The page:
Video caught by a bystander shows suspects dragging, punching, and kicking two girls. Merced police didn't include the audio but said the suspects could be heard yelling out gang slurs as they beat the two girls. Merced Police Officer Ronald Luker, a gang intervention officer at Merced High School, said videos of fights are becoming more common as more cameras and personal devices become video equipped. "A lot of times, it helps promote the gangs that show the baddest on the street, or whatever they're trying to show, through fear and intimidation," said Luker.
The fight happened October 21. Despite the gang overtones, Luker believes the dispute began because of a boy. A 15 year old girl was arrested that day. The other arrests came last week after the video came to Luker's attention.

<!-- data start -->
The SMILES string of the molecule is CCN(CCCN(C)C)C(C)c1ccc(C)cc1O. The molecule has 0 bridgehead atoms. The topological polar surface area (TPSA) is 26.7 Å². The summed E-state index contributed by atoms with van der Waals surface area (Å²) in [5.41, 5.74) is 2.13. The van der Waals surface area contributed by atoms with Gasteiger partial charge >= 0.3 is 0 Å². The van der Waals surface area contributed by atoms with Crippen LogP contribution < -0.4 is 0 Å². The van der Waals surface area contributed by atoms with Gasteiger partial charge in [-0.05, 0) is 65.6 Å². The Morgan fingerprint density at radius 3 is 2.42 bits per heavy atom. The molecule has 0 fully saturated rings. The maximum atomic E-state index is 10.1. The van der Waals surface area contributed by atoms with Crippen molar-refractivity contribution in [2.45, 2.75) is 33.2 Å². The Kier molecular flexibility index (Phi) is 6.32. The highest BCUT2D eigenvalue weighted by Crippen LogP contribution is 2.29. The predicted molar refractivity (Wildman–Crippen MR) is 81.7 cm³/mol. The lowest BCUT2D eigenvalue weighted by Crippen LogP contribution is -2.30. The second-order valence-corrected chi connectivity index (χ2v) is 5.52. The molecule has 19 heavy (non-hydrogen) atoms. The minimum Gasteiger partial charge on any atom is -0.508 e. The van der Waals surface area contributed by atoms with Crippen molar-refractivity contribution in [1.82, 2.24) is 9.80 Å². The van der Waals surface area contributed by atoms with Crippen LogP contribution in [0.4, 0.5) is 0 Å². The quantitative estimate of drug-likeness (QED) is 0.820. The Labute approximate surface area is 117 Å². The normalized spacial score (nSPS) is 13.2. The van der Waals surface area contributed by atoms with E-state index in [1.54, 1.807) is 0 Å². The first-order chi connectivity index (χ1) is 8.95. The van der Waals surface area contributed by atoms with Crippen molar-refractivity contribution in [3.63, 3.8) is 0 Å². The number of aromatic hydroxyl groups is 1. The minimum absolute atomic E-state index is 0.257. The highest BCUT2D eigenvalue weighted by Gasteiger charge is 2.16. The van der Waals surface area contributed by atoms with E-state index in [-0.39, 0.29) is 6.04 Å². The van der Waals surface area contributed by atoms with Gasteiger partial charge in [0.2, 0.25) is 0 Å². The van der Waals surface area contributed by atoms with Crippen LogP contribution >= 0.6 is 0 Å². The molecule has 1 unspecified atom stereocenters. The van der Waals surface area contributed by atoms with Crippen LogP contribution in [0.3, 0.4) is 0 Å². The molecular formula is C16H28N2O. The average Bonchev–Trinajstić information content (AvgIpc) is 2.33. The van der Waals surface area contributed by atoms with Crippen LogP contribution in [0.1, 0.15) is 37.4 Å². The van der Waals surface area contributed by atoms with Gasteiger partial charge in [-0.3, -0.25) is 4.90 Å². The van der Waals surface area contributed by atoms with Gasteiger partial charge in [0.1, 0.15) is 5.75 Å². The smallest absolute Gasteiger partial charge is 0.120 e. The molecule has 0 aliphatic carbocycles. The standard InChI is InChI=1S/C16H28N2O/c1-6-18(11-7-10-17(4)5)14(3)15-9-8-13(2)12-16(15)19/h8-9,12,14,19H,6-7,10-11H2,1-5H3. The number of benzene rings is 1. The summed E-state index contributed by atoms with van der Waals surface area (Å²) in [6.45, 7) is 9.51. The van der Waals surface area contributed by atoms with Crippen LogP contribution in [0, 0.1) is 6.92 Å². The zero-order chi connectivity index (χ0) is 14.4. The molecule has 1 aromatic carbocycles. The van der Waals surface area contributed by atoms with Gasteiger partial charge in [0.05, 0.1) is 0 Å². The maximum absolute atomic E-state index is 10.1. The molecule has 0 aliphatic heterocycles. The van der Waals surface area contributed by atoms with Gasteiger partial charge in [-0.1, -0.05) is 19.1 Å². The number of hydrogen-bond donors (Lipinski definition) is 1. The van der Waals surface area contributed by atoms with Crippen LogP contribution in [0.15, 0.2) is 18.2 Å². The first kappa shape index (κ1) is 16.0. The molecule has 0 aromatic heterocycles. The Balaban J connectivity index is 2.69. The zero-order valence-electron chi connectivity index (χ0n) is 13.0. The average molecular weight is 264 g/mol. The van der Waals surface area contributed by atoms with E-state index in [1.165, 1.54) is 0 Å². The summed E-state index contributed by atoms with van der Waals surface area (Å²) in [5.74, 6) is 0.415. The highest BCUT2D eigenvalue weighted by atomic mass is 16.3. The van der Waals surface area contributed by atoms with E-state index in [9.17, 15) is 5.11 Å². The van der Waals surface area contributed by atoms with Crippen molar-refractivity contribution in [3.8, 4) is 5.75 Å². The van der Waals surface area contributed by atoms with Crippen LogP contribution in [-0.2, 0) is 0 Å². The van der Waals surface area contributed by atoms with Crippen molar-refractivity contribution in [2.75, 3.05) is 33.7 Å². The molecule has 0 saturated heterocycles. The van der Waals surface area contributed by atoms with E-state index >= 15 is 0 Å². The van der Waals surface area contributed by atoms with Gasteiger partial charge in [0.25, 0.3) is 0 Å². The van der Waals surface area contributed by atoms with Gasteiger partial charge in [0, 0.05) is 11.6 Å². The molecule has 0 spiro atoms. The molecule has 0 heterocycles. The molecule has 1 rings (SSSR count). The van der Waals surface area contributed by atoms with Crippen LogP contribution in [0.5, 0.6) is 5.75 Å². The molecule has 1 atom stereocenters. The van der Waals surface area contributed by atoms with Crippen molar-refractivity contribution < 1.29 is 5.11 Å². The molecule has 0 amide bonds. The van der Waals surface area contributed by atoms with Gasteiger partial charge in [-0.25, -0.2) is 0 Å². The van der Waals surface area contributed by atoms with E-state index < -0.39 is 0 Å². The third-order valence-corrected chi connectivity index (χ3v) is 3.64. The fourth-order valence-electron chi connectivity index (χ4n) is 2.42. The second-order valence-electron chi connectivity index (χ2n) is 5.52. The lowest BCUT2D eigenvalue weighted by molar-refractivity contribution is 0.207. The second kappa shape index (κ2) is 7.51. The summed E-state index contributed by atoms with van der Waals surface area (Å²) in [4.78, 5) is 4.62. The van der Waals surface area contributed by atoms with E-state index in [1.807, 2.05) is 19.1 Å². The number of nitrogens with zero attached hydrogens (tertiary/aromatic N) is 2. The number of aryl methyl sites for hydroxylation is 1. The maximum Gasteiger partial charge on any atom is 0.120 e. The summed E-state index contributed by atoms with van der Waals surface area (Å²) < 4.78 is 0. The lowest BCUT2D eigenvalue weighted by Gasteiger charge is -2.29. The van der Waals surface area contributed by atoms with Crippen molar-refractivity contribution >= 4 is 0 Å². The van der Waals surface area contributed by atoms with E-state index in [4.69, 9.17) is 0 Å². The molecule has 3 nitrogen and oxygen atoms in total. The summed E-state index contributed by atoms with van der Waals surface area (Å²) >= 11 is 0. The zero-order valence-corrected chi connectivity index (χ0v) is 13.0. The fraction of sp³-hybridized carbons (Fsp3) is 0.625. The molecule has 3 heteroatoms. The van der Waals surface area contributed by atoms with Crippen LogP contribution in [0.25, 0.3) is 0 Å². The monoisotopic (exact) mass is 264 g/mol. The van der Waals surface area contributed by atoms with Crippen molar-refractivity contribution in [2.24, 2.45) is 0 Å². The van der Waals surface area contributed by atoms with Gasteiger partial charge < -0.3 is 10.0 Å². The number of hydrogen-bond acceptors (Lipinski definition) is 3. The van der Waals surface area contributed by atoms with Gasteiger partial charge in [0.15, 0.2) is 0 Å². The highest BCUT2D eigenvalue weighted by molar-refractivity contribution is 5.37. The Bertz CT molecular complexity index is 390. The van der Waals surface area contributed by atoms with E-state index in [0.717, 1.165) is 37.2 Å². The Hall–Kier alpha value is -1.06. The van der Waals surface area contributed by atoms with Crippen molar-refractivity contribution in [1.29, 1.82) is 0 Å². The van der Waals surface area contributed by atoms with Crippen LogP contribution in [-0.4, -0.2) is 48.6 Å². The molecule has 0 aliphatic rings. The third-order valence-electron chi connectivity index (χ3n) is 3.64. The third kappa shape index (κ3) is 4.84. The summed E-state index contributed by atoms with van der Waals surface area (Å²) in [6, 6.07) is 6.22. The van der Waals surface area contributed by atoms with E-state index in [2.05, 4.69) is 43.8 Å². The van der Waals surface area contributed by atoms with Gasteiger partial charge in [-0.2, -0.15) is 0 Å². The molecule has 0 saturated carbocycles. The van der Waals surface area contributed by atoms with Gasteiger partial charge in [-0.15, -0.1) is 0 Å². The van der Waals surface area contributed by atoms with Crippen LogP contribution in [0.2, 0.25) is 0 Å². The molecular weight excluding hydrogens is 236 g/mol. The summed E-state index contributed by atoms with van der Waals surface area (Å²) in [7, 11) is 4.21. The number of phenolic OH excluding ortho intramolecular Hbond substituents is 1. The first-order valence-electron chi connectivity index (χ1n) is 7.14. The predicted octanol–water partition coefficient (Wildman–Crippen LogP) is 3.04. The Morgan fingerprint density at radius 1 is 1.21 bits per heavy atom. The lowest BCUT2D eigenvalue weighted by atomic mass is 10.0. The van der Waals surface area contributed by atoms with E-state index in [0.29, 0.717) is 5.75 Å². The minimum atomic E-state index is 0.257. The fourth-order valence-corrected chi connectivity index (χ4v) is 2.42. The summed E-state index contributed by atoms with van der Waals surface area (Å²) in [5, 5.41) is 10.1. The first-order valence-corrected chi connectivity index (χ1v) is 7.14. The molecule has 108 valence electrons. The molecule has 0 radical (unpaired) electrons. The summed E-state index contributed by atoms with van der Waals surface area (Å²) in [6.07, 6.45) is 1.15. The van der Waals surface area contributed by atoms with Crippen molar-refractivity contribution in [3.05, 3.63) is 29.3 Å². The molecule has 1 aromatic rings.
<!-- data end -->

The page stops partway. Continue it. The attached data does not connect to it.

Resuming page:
The suspects include three girls and 25 year old Andrea Olvera, who is also facing child endangerment charges. A 15 year old boy is accused of robbery for stealing items after the victims were forced to the ground.
Neighbors said the fight happened in an area that sees a lot of foot traffic before and after school. Neighbor Joe Alonzo has seen fights in the area before. "There've been times where I've chased kids off. I've come and witnessed a fight on my corner, and I'd have to chase them off. Tell them I'd call the cops on them," said Alonzo.
Alonzo says in many cases, people pull out their phones as soon as the fights begin. But those same videos used by gang members to intimidate and brag are also used by police. "It's a great tool to be able to have, especially when you can locate it and help solve crime," said Luker.
All five suspects face assault charges with gang enhancements. If convicted, that could lead to more severe penalties.